"With Spirit of Australia on our hip we were pleased that the Singapore naval vessel, currently involved in manoeuvres and target practice, allowed us to continue on our way. They had called and asked if we could move to the north. Thankfully they did not persist when we made our plea to continue racing," he said.
Intense shipping has been a concern for all the teams as they passed through the Singapore Straits. Now clear and out in open water, there has been a marked spilt in the fleet as California's skipper, Pete Rollason, explains: "Immediately, the fleet has split into two groups, those going east but remaining to the south and those going north. We have chosen the southerly and easterly route, but today the fleet is beginning to close up again as we all tack towards the same destination. This is a pattern that looks set to continue over the coming days."
Joining California to the south is Caribbean entry, Jamaica Lightning Bolt, led by skipper Pete Stirling.
"This race is going to be upwind all the way, so race positions can and will change dramatically depending on whether boats are on the making or losing tack," Stirling said. "One thing for sure is that we are all looking forward to slightly cooler weather as we head north. The dilemma at the moment is whether to get fried on deck under the scorching sun or bake down below in the airless cabin."
Having tasted victory into Singapore, the team on board Cape Breton Island will be hoping for a repeat performance into Qingdao. Although happy with their current position among the fleet, the crew are also suffering in the hot conditions, which skipper Jan Ridd believes may be the result of too much air-conditioning in Singapore.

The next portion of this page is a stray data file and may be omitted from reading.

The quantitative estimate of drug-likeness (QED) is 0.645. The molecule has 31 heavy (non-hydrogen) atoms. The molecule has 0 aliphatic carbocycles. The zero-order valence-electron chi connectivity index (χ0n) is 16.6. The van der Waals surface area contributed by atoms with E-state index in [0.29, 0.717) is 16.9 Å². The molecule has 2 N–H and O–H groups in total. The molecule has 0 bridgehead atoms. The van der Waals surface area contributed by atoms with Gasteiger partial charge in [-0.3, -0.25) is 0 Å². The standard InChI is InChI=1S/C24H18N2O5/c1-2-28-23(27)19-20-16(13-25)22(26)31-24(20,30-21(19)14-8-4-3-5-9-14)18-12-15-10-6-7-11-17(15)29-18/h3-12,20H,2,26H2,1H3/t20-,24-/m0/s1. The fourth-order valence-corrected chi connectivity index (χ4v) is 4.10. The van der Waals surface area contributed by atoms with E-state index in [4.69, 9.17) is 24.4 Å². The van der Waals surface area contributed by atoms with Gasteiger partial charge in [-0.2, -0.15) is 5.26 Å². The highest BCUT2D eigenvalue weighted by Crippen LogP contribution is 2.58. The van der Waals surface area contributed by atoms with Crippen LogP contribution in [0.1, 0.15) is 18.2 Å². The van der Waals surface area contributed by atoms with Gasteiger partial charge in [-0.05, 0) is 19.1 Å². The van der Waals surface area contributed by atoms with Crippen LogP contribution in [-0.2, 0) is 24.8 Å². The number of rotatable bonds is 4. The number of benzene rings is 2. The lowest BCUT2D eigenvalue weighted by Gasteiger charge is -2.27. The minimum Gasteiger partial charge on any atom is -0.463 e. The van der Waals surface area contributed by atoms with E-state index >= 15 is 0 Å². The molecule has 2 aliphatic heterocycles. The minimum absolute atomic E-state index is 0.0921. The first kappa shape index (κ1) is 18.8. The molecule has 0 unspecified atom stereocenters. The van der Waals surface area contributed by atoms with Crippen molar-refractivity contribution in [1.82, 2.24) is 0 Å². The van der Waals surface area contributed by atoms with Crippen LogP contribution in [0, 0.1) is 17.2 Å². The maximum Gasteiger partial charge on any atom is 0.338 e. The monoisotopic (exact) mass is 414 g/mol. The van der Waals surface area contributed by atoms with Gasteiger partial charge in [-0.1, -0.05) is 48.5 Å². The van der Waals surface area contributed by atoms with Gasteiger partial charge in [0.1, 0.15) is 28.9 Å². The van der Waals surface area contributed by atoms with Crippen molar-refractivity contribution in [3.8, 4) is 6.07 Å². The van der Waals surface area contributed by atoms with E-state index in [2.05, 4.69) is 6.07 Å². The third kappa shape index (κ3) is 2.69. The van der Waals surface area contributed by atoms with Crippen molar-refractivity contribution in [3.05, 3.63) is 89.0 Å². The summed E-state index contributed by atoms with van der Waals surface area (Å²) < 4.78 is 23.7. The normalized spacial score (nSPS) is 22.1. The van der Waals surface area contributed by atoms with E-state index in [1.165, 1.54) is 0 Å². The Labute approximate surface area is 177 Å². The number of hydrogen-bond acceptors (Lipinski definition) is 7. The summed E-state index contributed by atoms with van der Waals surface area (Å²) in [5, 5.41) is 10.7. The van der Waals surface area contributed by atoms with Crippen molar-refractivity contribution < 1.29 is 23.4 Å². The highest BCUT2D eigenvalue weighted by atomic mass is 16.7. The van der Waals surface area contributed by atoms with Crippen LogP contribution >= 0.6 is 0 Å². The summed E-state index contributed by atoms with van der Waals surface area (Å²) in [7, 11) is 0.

"The weather and the sea have been very kind indeed and we are beating into a gentle breeze with a virtually flat sea, allowing everyone to get their sea legs back," said Ridd.
"The only problem that we are all suffering with is the heat below decks. I am not sure if it's because we got used to the air-conditioning of Singapore, or because it is actually hotter than the race up from Australia.
"Hopefully, as we head north we will see the temperature drop, but not too quickly as it would be nice to see a gradual transition to the subzero temperatures we expect later on in this race," he said.
Qingdao will be hoping to emulate Cape Breton Island 's performance in the previous race and in doing so become the first team in Clipper 09-10 to secure a homeport victory.
Chris Stanmore-Major, skipper of the Chinese entry said: "Many changes have taken place onboard Qingdao as we go into this next race. Having made a conscious decision to try as hard as possible for a top-three position going into Qingdao, we have altered our watch system and general work ethic to focus entirely on performance.
"This change in gear has been facilitated by being joined by Tai and Keith from Cork
- a boat famous throughout the fleet for its competitive nature and strong team spirit," he said.
Positions at 1200 UTC, Tuesday, February 3.
Boat name / DTF / DTL
1. Cape Breton Island
2. Hull & Humber
2332nm - 1nm
2335nm - 4nm
4. Edinburgh Inspiring Capital
2339nm - 8nm
5. Jamaica Lightning Bolt
2343nm - 12nm
2348nm - 18nm
7. Spirit of Australia
8. Team Finland
2353nm - 22nm
9. Uniquely Singapore
2353nm - 22nm
DTF = Distance to Finish DTL = Distance to Leader) Full positions are updated every three hours and can be found at www.clipperroundtheworld.com
Photo: On the start line for Race 6 of the Clipper 09-10 Round the World Yacht Race from Singapore to Qingdao.
The 68-foot ocean racing yachts competing in the Clipper 09-10 Round the World Yacht Race set sail from Marina at Keppel Bay, Singapore, last Tuesday morning to a rousing send off featuring live music, a mass of flags and huge confetti cannons. The loudest cheer was reserved for the home team, Uniquely Singapore. The fleet is due to arrive in Qingdao between February 19 and 22.